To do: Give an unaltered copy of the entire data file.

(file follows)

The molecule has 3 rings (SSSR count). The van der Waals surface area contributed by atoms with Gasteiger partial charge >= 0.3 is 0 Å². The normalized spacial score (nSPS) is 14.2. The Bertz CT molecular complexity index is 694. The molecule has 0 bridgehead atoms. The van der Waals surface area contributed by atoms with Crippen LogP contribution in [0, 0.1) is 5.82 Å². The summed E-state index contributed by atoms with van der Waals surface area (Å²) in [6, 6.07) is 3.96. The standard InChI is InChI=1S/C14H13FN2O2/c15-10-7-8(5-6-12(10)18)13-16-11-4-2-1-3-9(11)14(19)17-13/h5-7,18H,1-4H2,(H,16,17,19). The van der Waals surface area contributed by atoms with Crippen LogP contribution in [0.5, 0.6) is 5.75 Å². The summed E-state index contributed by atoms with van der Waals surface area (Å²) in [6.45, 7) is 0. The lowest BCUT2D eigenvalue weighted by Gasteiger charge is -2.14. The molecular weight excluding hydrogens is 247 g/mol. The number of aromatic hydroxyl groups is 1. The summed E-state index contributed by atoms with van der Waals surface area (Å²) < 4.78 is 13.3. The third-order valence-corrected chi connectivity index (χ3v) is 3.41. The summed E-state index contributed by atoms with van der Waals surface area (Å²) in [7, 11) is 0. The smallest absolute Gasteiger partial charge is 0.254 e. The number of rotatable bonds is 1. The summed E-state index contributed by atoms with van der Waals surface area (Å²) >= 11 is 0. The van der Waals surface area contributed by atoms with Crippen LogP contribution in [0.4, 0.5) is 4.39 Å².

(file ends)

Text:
The molecule has 3 rings (SSSR count). The van der Waals surface area contributed by atoms with Gasteiger partial charge >= 0.3 is 0 Å². The normalized spacial score (nSPS) is 14.2. The Bertz CT molecular complexity index is 694. The molecule has 0 bridgehead atoms. The van der Waals surface area contributed by atoms with Crippen LogP contribution in [0, 0.1) is 5.82 Å². The summed E-state index contributed by atoms with van der Waals surface area (Å²) in [6, 6.07) is 3.96. The standard InChI is InChI=1S/C14H13FN2O2/c15-10-7-8(5-6-12(10)18)13-16-11-4-2-1-3-9(11)14(19)17-13/h5-7,18H,1-4H2,(H,16,17,19). The van der Waals surface area contributed by atoms with Crippen LogP contribution in [0.5, 0.6) is 5.75 Å². The summed E-state index contributed by atoms with van der Waals surface area (Å²) in [6.45, 7) is 0. The lowest BCUT2D eigenvalue weighted by Gasteiger charge is -2.14. The molecular weight excluding hydrogens is 247 g/mol. The number of aromatic hydroxyl groups is 1. The summed E-state index contributed by atoms with van der Waals surface area (Å²) < 4.78 is 13.3. The third-order valence-corrected chi connectivity index (χ3v) is 3.41. The summed E-state index contributed by atoms with van der Waals surface area (Å²) in [7, 11) is 0. The smallest absolute Gasteiger partial charge is 0.254 e. The number of rotatable bonds is 1. The summed E-state index contributed by atoms with van der Waals surface area (Å²) >= 11 is 0. The van der Waals surface area contributed by atoms with Crippen LogP contribution in [0.4, 0.5) is 4.39 Å².